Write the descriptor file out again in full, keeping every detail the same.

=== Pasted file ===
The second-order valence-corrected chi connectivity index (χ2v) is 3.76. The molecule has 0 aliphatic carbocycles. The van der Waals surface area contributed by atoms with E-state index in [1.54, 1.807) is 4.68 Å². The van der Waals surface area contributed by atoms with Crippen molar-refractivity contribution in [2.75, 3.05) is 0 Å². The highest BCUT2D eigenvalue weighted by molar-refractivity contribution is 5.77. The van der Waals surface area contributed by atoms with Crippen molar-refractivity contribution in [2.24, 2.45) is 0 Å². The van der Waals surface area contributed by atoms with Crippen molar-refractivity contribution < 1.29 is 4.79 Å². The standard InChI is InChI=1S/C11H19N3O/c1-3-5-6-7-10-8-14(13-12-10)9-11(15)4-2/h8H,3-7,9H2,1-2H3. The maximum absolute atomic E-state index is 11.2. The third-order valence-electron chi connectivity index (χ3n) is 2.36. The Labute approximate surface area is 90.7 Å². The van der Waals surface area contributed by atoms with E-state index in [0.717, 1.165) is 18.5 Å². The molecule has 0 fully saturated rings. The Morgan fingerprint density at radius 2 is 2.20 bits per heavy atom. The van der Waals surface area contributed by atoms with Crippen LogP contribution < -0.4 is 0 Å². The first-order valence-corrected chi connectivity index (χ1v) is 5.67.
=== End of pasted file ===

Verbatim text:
The second-order valence-corrected chi connectivity index (χ2v) is 3.76. The molecule has 0 aliphatic carbocycles. The van der Waals surface area contributed by atoms with E-state index in [1.54, 1.807) is 4.68 Å². The van der Waals surface area contributed by atoms with Crippen molar-refractivity contribution in [2.75, 3.05) is 0 Å². The highest BCUT2D eigenvalue weighted by molar-refractivity contribution is 5.77. The van der Waals surface area contributed by atoms with Crippen molar-refractivity contribution in [2.24, 2.45) is 0 Å². The van der Waals surface area contributed by atoms with Crippen molar-refractivity contribution < 1.29 is 4.79 Å². The standard InChI is InChI=1S/C11H19N3O/c1-3-5-6-7-10-8-14(13-12-10)9-11(15)4-2/h8H,3-7,9H2,1-2H3. The maximum absolute atomic E-state index is 11.2. The third-order valence-electron chi connectivity index (χ3n) is 2.36. The Labute approximate surface area is 90.7 Å². The van der Waals surface area contributed by atoms with E-state index in [0.717, 1.165) is 18.5 Å². The molecule has 0 fully saturated rings. The Morgan fingerprint density at radius 2 is 2.20 bits per heavy atom. The van der Waals surface area contributed by atoms with Crippen LogP contribution < -0.4 is 0 Å². The first-order valence-corrected chi connectivity index (χ1v) is 5.67.